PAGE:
I had put the word out that, as much as I appreciated the good will, don’t bring a lot of food over, which is a fairly common thing to do for the recently bereaved. My thinking was, I’m only one person, I will wind up with far more food than I can possibly eat on my own, and I hate to see it go to waste. I was perfectly capable of cooking for myself, and I was also really good at ordering food from restaurant menus. A minor consideration was that it would also save me from some of the more unusual concoctions that some folks prepare; I’ve seen too many times where people have been bombarded with lime Jell-O, marshmallow, cottage cheese surprise. I did mention that folks should come over and say hello, and visit for a while, as I would enjoy the fellowship. I was blessed to have a number of folks from the church come to visit, and I got to know quite a few of them a lot better than I had until now.

I had no idea how well. About three weeks after my wife’s passing, a white Toyota van pulled up in the middle of a Tuesday afternoon. I didn’t recognize the vehicle, but that was happening a lot those several weeks. As I looked out the window, I saw a pretty blonde step out. I immediately recognized her as Nancy, my back up singer. I met her at the door.

“Hi,” she said, extending her hand. “I’m Nancy. I heard about your wife, I’m so sorry.” I took her hand, and what started as a handshake turned into a long hug. I felt her smallish breasts press into my chest through the top of her long knit dress.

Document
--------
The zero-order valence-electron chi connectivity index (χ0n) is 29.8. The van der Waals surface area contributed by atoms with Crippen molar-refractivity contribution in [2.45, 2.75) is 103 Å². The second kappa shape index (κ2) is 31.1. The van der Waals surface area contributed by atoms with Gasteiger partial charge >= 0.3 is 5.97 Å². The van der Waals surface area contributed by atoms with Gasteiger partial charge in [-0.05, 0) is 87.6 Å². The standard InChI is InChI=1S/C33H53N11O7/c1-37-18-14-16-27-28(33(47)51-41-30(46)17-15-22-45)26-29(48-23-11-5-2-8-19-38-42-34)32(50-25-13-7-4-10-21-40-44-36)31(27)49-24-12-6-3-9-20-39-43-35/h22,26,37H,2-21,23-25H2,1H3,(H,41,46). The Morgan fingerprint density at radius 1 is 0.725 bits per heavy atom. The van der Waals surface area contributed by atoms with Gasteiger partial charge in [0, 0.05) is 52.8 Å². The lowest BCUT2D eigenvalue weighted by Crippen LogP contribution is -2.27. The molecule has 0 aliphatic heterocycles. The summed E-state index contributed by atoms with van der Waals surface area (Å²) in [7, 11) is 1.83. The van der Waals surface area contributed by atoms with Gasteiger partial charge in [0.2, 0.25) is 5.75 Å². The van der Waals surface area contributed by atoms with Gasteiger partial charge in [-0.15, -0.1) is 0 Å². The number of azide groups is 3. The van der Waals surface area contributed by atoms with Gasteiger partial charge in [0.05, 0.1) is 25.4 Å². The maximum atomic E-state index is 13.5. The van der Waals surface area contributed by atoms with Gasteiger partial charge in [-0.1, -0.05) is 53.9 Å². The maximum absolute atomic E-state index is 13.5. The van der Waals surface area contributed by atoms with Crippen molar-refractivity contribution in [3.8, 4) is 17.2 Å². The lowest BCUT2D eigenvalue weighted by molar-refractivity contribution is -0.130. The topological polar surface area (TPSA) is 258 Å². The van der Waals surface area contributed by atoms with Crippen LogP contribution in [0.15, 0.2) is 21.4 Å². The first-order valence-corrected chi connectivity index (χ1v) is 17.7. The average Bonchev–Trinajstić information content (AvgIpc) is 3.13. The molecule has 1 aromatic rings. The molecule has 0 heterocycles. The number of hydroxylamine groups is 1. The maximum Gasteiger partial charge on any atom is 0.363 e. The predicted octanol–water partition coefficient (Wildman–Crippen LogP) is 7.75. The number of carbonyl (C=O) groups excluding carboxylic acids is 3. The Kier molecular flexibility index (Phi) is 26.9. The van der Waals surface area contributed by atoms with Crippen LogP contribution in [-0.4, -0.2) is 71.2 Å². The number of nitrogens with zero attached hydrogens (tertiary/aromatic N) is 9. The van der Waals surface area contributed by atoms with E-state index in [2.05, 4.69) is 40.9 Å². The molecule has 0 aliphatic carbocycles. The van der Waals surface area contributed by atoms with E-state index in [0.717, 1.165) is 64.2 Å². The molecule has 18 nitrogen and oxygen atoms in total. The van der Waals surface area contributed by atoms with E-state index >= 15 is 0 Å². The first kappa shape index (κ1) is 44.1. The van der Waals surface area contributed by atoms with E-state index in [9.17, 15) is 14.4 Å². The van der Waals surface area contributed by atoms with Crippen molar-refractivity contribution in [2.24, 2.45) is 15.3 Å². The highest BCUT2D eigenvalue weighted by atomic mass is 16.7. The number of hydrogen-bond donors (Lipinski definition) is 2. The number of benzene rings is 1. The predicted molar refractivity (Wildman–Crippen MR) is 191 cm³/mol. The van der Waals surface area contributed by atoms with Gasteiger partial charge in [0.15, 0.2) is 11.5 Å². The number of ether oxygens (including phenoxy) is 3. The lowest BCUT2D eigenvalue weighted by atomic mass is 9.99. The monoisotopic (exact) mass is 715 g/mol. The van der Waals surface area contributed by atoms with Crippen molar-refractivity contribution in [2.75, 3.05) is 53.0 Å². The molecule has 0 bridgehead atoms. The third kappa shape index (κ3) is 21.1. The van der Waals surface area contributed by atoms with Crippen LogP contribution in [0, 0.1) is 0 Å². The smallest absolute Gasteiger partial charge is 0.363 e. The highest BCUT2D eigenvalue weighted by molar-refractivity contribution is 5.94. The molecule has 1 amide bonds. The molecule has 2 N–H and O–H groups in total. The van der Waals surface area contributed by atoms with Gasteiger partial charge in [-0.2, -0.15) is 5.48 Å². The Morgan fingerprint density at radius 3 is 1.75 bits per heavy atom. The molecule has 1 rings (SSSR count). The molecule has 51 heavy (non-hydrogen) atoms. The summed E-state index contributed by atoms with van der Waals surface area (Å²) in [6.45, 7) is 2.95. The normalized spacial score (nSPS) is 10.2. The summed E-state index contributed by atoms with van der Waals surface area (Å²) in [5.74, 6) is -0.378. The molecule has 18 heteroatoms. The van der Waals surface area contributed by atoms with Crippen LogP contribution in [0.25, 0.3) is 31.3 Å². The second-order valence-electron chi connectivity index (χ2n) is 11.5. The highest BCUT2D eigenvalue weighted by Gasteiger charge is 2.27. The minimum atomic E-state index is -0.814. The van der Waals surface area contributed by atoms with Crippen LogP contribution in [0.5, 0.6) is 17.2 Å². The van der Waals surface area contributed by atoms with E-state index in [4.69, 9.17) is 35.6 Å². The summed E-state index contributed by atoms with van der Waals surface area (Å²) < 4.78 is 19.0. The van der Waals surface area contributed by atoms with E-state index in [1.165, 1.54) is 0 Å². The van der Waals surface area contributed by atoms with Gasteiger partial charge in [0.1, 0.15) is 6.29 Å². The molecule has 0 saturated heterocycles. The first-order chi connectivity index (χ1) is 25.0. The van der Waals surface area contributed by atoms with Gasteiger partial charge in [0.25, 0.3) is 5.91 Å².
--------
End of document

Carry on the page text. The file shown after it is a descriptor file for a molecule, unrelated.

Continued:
“Thanks. I’m Tom, and I appreciate you stopping by.” We pulled away from each other, our hands lingering on each other’s. “There have been so many people from church coming to visit. It’s been comforting.” I looked into her eyes a moment, almost getting lost in the bright blue. I regained my composure. “Well, come in. Sit a few moments. Can I get you something?? Tea?? Water?? Soda??”

I led Nancy into the living room. “Water would be great,” she said. I grabbed a bottle of water from the kitchen and brought it out, along with a soda for me.

“I have to admit something,” I said, drawing a curious look. “For the last almost a year or so, I’ve been noticing you catching my eye.” Nancy smiled. “But I have not been able to catch you to chat, or at least say hello til now.”

Nancy smiled. “Yeah, I realize. One Sunday when I was up on stage, I noticed you with your wife. You seemed to always be looking after her. I thought it was sweet.”

“Thanks,” I said with a smile. “She’d had a couple of small strokes a few years back, and toward the end, she was having more issues with balance. I told her she should just sit, but she said she liked to stand and sing. It seemed to give her a lot of pleasure to do that. So I would do what I could to keep her steady.”

Nancy looked at me, smiling. “Well, it always made me smile to see that. Then one day, I noticed you looking back at me. I wanted to meet you, but I’m on so many things, I can’t get away from everyone after the service. I’m sorry. I should have made the time. I would have liked to have met your wife before she passed.” Nancy leaned over to hug me.

“I’m sorry, too. I think you two would have gotten along nicely.” I held Nancy’s hands. We continued to talk for about 45 minutes, when she asked the time.

“A little after three,” I said.

She smiled. “I gotta go. I have a couple of kids to pick up.”

We stood and I walked her to the door. “Don’t be a stranger. I really enjoyed having you here, and now that the initial flurry of activity has cut back, it would be nice to see someone occasionally. No big commitment, just a bottle of water and some conversation would be welcome.”

Nancy smiled, her blue eyes sparkling. “I’d like that too. I enjoyed this as well.” She leaned toward me, kissing me on the cheek. I smiled back, and kissed her briefly on the lips, making her giggle. I held her hands in mine as our eyes explored each other.

“Thanks for stopping by. I hope I’ll see you soon.”

Nancy smiled as our hands parted. “Oh, I think you will.”